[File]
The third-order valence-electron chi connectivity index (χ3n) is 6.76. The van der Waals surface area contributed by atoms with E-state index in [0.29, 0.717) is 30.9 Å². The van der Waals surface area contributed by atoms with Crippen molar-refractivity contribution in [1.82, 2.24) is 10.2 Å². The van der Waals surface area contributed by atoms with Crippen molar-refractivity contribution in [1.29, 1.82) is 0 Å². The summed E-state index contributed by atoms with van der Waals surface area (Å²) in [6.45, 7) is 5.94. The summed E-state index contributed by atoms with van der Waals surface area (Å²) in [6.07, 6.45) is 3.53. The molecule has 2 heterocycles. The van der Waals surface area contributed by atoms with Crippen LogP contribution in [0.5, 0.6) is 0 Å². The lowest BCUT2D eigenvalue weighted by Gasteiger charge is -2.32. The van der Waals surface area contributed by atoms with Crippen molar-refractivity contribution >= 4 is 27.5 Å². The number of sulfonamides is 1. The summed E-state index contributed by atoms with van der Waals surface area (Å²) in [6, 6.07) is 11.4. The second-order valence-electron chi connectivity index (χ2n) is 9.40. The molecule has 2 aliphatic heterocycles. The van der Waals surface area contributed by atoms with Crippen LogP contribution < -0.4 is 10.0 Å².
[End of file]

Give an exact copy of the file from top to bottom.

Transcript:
The third-order valence-electron chi connectivity index (χ3n) is 6.76. The van der Waals surface area contributed by atoms with E-state index in [0.29, 0.717) is 30.9 Å². The van der Waals surface area contributed by atoms with Crippen molar-refractivity contribution in [1.82, 2.24) is 10.2 Å². The van der Waals surface area contributed by atoms with Crippen molar-refractivity contribution in [1.29, 1.82) is 0 Å². The summed E-state index contributed by atoms with van der Waals surface area (Å²) in [6.45, 7) is 5.94. The summed E-state index contributed by atoms with van der Waals surface area (Å²) in [6.07, 6.45) is 3.53. The molecule has 2 heterocycles. The van der Waals surface area contributed by atoms with Crippen LogP contribution in [0.5, 0.6) is 0 Å². The lowest BCUT2D eigenvalue weighted by Gasteiger charge is -2.32. The van der Waals surface area contributed by atoms with Crippen molar-refractivity contribution >= 4 is 27.5 Å². The number of sulfonamides is 1. The summed E-state index contributed by atoms with van der Waals surface area (Å²) in [6, 6.07) is 11.4. The second-order valence-electron chi connectivity index (χ2n) is 9.40. The molecule has 2 aliphatic heterocycles. The van der Waals surface area contributed by atoms with Crippen LogP contribution < -0.4 is 10.0 Å².